Escaping the Bell Jar: Anne Stevenson and Poetic Self-fashioning, by Hannah Voss

In 1995, poet and critic Anne Stevenson gave a lecture on Elizabeth Bishop. Choosing to eschew any discussion of Bishop’s biography, Stevenson remarked, ‘A poet can suffer no worse fate than being celebrated for the wrong reasons’.

Being ‘celebrated’ was a complicated notion for Stevenson. Six years prior, she had published Bitter Fame, a biography of Sylvia Plath that was proving to be extremely unpopular among critics for its harsh depiction of Plath. Stevenson had begun to fear that her reputation would become indelibly linked with Plath’s; that she, too, would be remembered – if not celebrated ­– for the wrong reasons.

This fear was prescient. Upon her death in 2020, the New York Times, the Guardian, and The Times all remembered her in their obituaries as ‘Anne Stevenson, poet and Plath biographer’.[1] These headlines cemented a fundamental irony: that as much as Stevenson tried to define herself against Plath, so much would Plath’s persona and legacy come to bear on her own.

The presence of Plath’s ghost within Stevenson’s poetry and public self-fashioning predates the publication of Bitter Fame, and can be seen most strongly in her only explicitly ‘feminist’ poem, Correspondences. The poem features a character called Kay Boyd, who rebels against her prescribed role as woman in the 1950s. Kay allows Stevenson to confront her similarities to Plath, as the character is a composite version of both women. Plath and Stevenson were born two months apart and were both raised in New England, married in their mid-twenties, and were American ex-pats in England, living in Cambridge simultaneously from 1955 to 1957. Both were also, of course, poets.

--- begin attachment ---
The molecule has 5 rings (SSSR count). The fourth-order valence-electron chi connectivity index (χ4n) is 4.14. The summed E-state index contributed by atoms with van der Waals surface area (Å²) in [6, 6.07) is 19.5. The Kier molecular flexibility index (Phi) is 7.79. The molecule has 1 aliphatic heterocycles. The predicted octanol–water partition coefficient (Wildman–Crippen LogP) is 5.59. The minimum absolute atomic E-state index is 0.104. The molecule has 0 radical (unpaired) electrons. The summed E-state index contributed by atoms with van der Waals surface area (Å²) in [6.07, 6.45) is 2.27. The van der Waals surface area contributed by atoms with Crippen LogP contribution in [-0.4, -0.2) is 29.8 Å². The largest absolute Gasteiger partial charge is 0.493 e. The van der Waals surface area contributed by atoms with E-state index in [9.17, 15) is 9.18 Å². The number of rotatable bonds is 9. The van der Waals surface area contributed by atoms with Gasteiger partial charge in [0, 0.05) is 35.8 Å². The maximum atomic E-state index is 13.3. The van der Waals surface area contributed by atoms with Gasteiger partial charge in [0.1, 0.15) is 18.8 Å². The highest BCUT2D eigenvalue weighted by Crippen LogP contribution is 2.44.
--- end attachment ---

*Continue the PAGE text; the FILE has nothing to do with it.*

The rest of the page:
Kay, also a poet, is the same age as Plath and Stevenson, and finds herself married and a mother in the 1950s. By 1954, however, Kay has had a complete mental breakdown and writes to her mother from an asylum in New York. She accuses her mother of turning her into a ‘dangling puritanical doll made of duty and habit’. In ‘Writing as a Woman’, Stevenson explains that Kay’s ‘hysteria […] is one many of us felt in the 1950s and 1960s; Sylvia Plath was a spokeswoman for a whole generation of Kays’.[2] Kay’s voice in Correspondences is an echo of Plath’s violent and emotional Ariel poems, written before she died by suicide in 1963.

However, Kay escapes Plath’s fate: she survives her breakdown and escapes the suffocating environment of Plath’s ‘bell jar’. For Stevenson, the bell jar is ‘a vacuum composed of self-cancelling values […] held together by a bullying will to succeed’. This bell jar is unique to the mid-twentieth century in that is a product of shifting – but not yet shifted – circumstances for women. Women like Stevenson and Plath went to university, were taught to be ambitious and chase professional success, but were also expected to excel as wives, mothers, and homemakers.

Though Stevenson identifies herself in Plath’s desire for success as both a poet and a ‘woman’ (as narrowly defined in the 1950s), she also sees it as the cause of her death. And so she steers Kay away from the bell jar in order to steer herself away from it, too. Instead of trying to ‘have it all’, Kay leaves her family and moves to London, rejecting her obligations as both daughter and mother in order to pursue her life as a writer. This perhaps unhappy solution reflects Stevenson’s own. She writes of her determination to keep both her poetry and her sanity, ‘[e]ven if I had to be cruel to my family’. Correspondences, then, reads as an attempt to exorcise Plath’s ghost, for Stevenson to move into a different way to write as a woman – a way without risk.